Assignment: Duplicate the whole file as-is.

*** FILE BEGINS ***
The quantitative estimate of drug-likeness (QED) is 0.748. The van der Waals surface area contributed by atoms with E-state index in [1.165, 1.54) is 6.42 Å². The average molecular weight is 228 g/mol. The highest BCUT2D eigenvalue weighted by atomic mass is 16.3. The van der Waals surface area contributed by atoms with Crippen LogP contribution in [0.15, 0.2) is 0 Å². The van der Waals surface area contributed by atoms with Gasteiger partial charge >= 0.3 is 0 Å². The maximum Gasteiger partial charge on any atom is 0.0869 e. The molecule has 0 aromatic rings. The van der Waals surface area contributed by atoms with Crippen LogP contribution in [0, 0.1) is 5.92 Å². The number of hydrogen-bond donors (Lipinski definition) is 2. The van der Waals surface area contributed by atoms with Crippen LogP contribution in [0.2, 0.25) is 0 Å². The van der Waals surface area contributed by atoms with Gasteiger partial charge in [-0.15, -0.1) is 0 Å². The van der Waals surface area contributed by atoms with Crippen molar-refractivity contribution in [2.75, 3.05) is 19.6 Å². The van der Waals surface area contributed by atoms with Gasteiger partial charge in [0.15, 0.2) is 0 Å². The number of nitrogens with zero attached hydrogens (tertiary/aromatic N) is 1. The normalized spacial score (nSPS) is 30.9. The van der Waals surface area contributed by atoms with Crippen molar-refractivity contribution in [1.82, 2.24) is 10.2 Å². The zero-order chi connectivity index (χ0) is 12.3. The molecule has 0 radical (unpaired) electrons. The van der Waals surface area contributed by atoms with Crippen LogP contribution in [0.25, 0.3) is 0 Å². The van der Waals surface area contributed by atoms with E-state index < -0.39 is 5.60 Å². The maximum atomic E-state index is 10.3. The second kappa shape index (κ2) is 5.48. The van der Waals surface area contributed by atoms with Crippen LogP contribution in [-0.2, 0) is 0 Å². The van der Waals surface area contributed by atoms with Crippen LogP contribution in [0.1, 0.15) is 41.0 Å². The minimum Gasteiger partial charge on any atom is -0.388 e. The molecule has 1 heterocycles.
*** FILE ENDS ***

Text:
The quantitative estimate of drug-likeness (QED) is 0.748. The van der Waals surface area contributed by atoms with E-state index in [1.165, 1.54) is 6.42 Å². The average molecular weight is 228 g/mol. The highest BCUT2D eigenvalue weighted by atomic mass is 16.3. The van der Waals surface area contributed by atoms with Crippen LogP contribution in [0.15, 0.2) is 0 Å². The van der Waals surface area contributed by atoms with Gasteiger partial charge >= 0.3 is 0 Å². The maximum Gasteiger partial charge on any atom is 0.0869 e. The molecule has 0 aromatic rings. The van der Waals surface area contributed by atoms with Crippen LogP contribution in [0, 0.1) is 5.92 Å². The number of hydrogen-bond donors (Lipinski definition) is 2. The van der Waals surface area contributed by atoms with Crippen LogP contribution in [0.2, 0.25) is 0 Å². The van der Waals surface area contributed by atoms with Gasteiger partial charge in [-0.15, -0.1) is 0 Å². The van der Waals surface area contributed by atoms with Crippen molar-refractivity contribution in [2.75, 3.05) is 19.6 Å². The van der Waals surface area contributed by atoms with Gasteiger partial charge in [0.15, 0.2) is 0 Å². The number of nitrogens with zero attached hydrogens (tertiary/aromatic N) is 1. The normalized spacial score (nSPS) is 30.9. The van der Waals surface area contributed by atoms with Crippen molar-refractivity contribution in [1.82, 2.24) is 10.2 Å². The zero-order chi connectivity index (χ0) is 12.3. The molecule has 0 radical (unpaired) electrons. The van der Waals surface area contributed by atoms with Crippen LogP contribution in [0.25, 0.3) is 0 Å². The van der Waals surface area contributed by atoms with E-state index < -0.39 is 5.60 Å². The maximum atomic E-state index is 10.3. The second kappa shape index (κ2) is 5.48. The van der Waals surface area contributed by atoms with Crippen LogP contribution in [-0.2, 0) is 0 Å². The van der Waals surface area contributed by atoms with Crippen LogP contribution in [0.1, 0.15) is 41.0 Å². The minimum Gasteiger partial charge on any atom is -0.388 e. The molecule has 1 heterocycles.